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The ETF world has a few options for investors who are parking cash and want to squeeze at least a modest return out of this money.

By now, most investors have discovered the benefits of investment savings accounts for holding their cash. These accounts are traded like mutual funds and offer interest rates around 0.75 per cent. Typically, they're quite safe because they're eligible for coverage by the Canada Deposit Insurance Corp.

The ETFs alternatives for holding cash were highlighted in a recent note on ETF model portfolios from National Bank Financial. NBF says that while these ETFs are not strictly the same as cash, they are cash-like in that they:

  • Are very liquid: They can be sold any time through the trading day with no early redemption penalties.
  • Offer a decent yield: Should be competitive with cash deposits.
  • Have limited duration risk: A low duration means you face little to no chance of your fund falling in value if interest rates rise.
  • Have strong underlying assets: The ETFs selected hold highly rated investment-grade instruments.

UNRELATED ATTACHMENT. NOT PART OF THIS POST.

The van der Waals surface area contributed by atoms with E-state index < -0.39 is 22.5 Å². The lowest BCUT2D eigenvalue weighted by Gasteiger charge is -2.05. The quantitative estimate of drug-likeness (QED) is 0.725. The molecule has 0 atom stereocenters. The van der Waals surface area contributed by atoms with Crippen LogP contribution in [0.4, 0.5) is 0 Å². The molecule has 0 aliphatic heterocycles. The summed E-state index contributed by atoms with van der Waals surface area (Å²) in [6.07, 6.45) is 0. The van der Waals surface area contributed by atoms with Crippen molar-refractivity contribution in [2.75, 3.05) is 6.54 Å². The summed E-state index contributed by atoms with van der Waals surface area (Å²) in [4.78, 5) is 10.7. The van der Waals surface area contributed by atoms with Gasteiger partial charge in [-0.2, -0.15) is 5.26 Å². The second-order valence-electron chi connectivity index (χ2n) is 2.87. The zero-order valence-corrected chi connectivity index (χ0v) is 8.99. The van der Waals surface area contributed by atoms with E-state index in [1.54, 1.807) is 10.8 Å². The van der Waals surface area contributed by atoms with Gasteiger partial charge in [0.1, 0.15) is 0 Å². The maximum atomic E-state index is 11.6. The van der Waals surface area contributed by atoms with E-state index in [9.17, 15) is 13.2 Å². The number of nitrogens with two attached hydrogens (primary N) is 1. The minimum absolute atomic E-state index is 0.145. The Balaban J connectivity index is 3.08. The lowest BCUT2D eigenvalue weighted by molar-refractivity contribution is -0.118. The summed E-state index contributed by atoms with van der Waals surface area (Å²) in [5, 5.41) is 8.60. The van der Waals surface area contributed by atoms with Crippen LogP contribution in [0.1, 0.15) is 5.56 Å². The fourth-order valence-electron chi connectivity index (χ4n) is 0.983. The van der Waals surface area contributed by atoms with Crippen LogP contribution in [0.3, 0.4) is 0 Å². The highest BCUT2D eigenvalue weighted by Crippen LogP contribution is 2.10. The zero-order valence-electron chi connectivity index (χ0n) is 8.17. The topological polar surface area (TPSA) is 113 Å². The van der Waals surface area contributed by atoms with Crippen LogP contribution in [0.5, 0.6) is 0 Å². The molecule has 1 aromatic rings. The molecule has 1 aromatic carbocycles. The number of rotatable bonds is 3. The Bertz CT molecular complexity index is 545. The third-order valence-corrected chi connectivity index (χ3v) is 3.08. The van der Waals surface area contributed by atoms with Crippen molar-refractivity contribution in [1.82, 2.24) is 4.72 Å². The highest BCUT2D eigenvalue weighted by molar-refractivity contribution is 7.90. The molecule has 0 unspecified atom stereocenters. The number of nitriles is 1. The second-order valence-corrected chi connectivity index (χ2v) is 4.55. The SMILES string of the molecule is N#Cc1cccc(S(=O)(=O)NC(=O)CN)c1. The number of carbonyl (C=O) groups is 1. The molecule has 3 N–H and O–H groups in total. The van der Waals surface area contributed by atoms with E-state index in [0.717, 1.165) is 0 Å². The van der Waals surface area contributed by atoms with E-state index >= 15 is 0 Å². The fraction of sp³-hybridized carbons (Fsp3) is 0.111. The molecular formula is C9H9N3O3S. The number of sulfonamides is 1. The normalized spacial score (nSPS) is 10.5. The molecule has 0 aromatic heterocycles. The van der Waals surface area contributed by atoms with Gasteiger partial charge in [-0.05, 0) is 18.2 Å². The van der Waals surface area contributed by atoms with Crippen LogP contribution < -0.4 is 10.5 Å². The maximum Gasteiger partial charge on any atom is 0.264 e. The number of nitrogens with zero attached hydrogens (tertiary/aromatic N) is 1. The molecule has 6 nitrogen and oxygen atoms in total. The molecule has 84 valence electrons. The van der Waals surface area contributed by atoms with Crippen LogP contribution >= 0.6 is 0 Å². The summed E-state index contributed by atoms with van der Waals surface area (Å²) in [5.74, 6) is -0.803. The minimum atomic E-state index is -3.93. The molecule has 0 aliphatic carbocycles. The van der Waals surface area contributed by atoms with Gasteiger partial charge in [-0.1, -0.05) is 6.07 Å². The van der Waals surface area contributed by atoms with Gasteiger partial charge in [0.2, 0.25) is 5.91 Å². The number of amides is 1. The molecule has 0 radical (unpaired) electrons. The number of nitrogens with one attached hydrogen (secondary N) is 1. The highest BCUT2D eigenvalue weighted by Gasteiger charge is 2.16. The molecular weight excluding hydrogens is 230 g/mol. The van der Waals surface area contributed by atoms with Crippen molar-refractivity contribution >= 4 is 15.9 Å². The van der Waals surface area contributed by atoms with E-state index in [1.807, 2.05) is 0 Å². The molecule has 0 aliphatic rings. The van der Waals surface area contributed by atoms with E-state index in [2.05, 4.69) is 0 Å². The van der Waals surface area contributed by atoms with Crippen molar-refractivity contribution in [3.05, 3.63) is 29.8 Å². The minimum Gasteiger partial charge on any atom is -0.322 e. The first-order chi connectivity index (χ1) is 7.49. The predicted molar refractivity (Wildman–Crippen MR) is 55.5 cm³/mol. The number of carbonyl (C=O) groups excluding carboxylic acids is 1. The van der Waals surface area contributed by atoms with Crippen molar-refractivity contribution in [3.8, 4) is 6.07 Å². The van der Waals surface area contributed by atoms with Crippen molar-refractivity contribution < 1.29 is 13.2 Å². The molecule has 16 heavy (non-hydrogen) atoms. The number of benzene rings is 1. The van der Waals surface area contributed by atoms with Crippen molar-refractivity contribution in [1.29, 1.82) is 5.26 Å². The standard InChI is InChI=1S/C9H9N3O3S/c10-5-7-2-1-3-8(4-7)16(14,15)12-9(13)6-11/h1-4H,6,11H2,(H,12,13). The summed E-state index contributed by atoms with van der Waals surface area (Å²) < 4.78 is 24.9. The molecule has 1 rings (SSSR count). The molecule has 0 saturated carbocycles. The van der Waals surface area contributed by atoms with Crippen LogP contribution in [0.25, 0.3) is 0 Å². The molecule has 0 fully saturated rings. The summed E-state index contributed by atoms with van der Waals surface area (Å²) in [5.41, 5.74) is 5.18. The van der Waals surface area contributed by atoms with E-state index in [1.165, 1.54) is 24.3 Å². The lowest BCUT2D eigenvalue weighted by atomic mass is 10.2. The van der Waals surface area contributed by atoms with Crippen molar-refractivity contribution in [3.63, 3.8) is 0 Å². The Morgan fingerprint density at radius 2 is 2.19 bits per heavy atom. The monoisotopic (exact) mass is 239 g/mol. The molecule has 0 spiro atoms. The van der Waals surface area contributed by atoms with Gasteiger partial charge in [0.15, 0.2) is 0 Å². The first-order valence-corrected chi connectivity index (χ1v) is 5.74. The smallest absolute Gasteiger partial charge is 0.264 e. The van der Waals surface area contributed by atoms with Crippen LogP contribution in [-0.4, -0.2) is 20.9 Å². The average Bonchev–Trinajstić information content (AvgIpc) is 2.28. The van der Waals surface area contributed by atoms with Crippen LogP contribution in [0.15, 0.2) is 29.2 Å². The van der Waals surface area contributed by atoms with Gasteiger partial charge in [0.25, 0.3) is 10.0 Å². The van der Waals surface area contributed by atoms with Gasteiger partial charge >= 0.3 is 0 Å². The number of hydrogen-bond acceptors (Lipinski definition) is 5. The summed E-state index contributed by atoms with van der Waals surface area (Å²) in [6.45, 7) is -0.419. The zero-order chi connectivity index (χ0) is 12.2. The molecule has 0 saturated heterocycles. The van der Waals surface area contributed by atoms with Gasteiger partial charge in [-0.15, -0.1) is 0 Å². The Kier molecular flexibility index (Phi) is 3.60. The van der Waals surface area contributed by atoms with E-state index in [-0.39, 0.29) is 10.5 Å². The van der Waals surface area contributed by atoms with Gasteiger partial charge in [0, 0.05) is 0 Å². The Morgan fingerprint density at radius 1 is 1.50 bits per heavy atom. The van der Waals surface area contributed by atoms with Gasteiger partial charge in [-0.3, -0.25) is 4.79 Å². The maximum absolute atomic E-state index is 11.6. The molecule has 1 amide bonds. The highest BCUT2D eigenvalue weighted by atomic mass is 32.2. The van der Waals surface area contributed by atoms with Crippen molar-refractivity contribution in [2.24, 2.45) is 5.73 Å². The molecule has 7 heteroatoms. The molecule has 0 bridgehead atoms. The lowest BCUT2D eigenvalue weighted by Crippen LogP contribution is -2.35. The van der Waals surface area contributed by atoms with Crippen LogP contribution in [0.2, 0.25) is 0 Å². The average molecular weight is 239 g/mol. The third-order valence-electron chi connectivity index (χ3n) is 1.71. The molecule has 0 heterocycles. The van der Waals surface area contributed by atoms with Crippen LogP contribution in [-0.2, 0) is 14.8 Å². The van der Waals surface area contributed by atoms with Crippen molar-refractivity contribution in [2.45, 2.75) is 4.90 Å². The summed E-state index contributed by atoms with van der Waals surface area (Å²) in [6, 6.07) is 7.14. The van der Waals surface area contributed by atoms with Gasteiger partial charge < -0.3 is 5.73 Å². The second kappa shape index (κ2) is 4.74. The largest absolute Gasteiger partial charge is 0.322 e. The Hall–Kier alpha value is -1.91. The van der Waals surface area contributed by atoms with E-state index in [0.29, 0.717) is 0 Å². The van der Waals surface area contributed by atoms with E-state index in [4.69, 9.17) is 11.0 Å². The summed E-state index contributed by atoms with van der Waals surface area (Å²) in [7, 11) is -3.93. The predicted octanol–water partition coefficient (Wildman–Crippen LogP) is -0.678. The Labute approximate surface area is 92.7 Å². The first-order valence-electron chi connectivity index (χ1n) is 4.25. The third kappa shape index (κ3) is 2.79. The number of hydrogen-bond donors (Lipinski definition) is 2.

The first ETF alternative to investment savings accounts is the $555.5-million Purpose High Interest Savings ETF (PSA), which simply holds deposit accounts at banks and credit unions. The management expense ratio is 0.11 per cent, which leaves a yield of about 1 per cent. As an investment fund, this product is not covered by CDIC.

Another ETF option for holding cash is the $83.5-million BMO Ultra Short-Term Bond ETF (ZST), which holds bonds and similar instruments maturing in less than one year. The after-fee yield to maturity here is about 1.3 per cent, and the weighted average duration is 0.6 years. This means that if interest rates went up one percentage point, this ETF would fall 0.6 of a point.

One more ETF cash option is the $107.5-million iShares Premium Money Market ETF (CMR), which holds bonds and commercial paper and offers an after-fee yield to maturity of about 0.55 per cent. The duration is 0.16 years, which is minimal.

The drawback with using ETFs for your portfolio cash is the cost of trading. Most brokers charge just less than $10 to buy and sell stocks and ETFs, which is enough to offset any yield advantages you get with these products unless you're trading substantial amounts. Both Scotia iTrade and Qtrade Investor include CMR among the ETFs they offer commission-free. You can buy all three ETF cash options at no cost through Questrade and Virtual Brokers, but you'll pay the usual commission to sell. National Bank Financial offers free trading of all TSX-listed ETFs if you buy or sell 100-plus shares.